This member of the lily family is a characteristic plant of the Vineyard sandplain and a popular place to stop for a wide range of pollinators.
Shed Some Light on Moths
Diverse, ecologically important, and often stunningly beautiful, moths have emerged as a popular subject of study among amateur naturalists.
Deer Bot Fly
An odd-looking fly with an even odder life history.
Hoft Farm Bioblitz
Held July 15-16 at The Nature Conservancy’s Hoft Farm Preserve, this event enlisted about 20 observers who tallied more than 300 species.
Viola pedata: a Sandplain Specialty
An early spring gem, this lovely wildflower is a Vineyard specialty.
Pyrgota undata, a boldly marked, largely nocturnal fly, is a parasite of May beetles, usually attacking its host in mid-air.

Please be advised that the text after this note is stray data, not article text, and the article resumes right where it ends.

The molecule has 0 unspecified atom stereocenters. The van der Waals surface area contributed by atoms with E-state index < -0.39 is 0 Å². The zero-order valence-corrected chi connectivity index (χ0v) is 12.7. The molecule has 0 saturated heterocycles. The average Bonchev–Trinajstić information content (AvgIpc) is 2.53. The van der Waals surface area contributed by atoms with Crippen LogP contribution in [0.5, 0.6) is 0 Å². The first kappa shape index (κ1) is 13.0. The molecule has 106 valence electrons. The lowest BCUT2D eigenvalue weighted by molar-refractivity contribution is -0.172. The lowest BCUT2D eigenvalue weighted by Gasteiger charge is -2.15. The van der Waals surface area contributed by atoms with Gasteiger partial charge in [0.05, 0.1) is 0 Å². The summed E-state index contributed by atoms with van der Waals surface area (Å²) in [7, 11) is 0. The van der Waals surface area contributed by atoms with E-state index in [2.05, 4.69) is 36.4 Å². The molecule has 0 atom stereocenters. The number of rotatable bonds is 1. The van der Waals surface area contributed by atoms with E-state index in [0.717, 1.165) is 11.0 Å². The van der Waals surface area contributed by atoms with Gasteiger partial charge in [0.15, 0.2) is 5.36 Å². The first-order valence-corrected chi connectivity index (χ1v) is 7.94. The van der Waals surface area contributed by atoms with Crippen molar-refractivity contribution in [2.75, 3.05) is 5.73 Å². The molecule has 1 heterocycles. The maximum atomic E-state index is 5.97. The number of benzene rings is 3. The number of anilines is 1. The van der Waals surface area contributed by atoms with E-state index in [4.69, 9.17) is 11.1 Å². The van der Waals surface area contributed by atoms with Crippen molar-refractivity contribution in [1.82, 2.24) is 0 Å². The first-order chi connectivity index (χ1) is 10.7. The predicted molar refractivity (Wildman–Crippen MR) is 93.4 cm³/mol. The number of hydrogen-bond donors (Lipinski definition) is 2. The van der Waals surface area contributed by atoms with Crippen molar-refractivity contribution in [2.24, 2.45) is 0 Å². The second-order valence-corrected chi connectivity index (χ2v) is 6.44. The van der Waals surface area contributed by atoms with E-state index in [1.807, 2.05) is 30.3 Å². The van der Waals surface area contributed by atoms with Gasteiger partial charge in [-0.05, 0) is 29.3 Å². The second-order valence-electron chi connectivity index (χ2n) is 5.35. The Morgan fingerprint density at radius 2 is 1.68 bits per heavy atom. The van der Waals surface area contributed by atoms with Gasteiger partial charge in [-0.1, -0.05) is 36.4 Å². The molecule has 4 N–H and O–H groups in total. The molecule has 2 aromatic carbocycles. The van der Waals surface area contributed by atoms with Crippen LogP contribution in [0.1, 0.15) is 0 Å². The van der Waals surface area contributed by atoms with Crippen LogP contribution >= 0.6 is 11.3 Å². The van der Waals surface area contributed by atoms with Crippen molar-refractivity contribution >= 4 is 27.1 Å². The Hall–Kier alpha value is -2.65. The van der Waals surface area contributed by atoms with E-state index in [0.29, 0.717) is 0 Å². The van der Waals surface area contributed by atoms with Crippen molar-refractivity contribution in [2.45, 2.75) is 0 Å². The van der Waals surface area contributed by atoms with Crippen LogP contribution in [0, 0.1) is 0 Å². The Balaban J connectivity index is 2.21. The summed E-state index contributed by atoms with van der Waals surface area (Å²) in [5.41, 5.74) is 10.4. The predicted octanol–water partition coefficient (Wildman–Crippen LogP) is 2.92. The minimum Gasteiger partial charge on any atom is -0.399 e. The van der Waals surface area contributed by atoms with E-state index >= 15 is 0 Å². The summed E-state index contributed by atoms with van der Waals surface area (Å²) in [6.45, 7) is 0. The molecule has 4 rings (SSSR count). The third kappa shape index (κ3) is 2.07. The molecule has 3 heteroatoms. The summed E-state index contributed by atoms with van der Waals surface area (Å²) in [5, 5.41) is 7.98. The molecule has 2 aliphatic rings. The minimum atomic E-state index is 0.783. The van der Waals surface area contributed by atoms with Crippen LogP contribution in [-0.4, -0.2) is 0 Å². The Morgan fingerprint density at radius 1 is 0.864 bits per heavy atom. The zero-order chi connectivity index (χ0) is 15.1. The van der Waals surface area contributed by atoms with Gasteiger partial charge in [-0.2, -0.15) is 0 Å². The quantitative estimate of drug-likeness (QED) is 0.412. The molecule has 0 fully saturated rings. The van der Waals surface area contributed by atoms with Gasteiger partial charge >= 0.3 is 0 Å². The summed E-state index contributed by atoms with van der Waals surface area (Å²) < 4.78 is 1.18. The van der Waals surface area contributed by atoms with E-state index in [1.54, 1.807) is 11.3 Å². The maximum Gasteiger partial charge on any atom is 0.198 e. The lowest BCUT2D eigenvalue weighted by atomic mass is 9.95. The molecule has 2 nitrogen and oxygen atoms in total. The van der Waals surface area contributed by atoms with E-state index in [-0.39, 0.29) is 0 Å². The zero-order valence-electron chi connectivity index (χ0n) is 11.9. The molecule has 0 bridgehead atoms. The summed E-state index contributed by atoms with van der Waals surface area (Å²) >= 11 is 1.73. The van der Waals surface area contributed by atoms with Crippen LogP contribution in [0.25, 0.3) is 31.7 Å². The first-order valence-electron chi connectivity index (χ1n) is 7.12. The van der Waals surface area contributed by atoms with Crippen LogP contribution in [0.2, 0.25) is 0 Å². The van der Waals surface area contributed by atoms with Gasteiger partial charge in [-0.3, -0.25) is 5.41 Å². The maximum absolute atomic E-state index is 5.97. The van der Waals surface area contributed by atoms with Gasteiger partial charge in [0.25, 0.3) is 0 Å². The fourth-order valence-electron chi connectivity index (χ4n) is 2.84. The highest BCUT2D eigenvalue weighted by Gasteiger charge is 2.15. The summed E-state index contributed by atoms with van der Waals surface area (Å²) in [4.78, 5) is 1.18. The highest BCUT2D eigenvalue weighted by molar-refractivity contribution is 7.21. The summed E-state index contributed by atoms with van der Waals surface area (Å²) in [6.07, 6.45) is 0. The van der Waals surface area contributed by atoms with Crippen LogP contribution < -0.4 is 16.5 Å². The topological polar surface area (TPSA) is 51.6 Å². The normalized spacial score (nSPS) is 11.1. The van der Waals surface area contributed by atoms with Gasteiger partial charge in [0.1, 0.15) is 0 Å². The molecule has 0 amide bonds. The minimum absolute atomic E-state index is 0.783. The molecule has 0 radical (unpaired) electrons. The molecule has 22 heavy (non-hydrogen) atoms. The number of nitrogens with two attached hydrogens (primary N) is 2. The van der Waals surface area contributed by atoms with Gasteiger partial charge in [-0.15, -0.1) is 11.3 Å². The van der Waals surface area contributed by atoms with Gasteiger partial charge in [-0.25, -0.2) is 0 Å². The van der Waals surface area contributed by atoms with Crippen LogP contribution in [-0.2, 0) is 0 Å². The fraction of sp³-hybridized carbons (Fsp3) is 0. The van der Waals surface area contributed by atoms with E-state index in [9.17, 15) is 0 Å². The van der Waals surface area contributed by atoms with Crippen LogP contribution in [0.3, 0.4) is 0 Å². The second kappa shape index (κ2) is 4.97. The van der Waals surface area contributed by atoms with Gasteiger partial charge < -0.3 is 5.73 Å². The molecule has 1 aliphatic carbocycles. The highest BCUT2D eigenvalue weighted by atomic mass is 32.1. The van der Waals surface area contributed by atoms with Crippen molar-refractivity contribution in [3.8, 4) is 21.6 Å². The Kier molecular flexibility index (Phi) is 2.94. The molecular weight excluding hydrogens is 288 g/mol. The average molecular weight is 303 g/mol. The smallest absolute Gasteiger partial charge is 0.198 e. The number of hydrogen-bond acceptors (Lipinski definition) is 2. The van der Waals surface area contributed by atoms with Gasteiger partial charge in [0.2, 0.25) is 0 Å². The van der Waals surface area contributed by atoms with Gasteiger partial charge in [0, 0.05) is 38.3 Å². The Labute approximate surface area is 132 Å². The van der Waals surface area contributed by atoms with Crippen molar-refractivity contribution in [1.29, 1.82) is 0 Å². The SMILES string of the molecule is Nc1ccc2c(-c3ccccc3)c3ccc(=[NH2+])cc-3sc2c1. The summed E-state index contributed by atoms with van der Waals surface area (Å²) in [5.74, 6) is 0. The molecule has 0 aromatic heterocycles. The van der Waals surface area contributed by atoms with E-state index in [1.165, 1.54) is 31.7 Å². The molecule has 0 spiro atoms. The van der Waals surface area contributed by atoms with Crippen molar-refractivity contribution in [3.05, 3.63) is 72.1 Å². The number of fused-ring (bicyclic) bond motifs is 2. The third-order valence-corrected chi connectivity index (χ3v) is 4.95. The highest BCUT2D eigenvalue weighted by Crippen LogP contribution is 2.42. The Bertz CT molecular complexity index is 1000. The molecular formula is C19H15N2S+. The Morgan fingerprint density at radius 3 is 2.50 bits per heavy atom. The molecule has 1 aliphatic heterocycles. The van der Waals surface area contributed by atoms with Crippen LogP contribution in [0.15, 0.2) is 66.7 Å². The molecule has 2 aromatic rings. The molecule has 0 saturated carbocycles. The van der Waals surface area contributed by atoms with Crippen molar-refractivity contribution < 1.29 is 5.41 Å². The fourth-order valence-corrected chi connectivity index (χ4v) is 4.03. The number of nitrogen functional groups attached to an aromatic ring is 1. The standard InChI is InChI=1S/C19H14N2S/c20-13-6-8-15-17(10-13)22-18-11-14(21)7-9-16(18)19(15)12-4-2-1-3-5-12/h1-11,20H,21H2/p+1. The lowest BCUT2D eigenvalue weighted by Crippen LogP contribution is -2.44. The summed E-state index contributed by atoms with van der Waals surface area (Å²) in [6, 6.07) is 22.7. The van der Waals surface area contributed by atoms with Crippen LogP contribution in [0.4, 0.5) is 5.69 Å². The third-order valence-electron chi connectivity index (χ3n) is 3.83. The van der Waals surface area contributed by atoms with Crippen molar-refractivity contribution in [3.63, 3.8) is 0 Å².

A highly specialized bee, associated with the wetland shrub Lyonia ligustrina, is documented in iNaturalist.
Long Point Boiblitz, June 17-18, 2022
BiodiversityWorks, the Martha’s Vineyard Atlas of Life, and The Trustees of Reservations team up for an intensive survey – a “bioblitz” – of Long Point Wildlife Refuge.
Why Planting Native Species Matters
Natural Neighbors is working towards the development of a native plant CSA (community-supported agriculture) to increase the supply of native species adapted to Martha’s Vineyard’s local climate and soil conditions.
Perhaps because of their elongated shape, members of the fly family Therevidae have acquired the common name “stiletto flies.”
Deliberately or by accident, humans have transported many thousands of species from their native ranges to new regions or continents.
“Mystery Fly” on the Vineyard’s South Shore
A rarely reported, carrion-loving fly turns up on the southern shoreline of Martha’s Vineyard.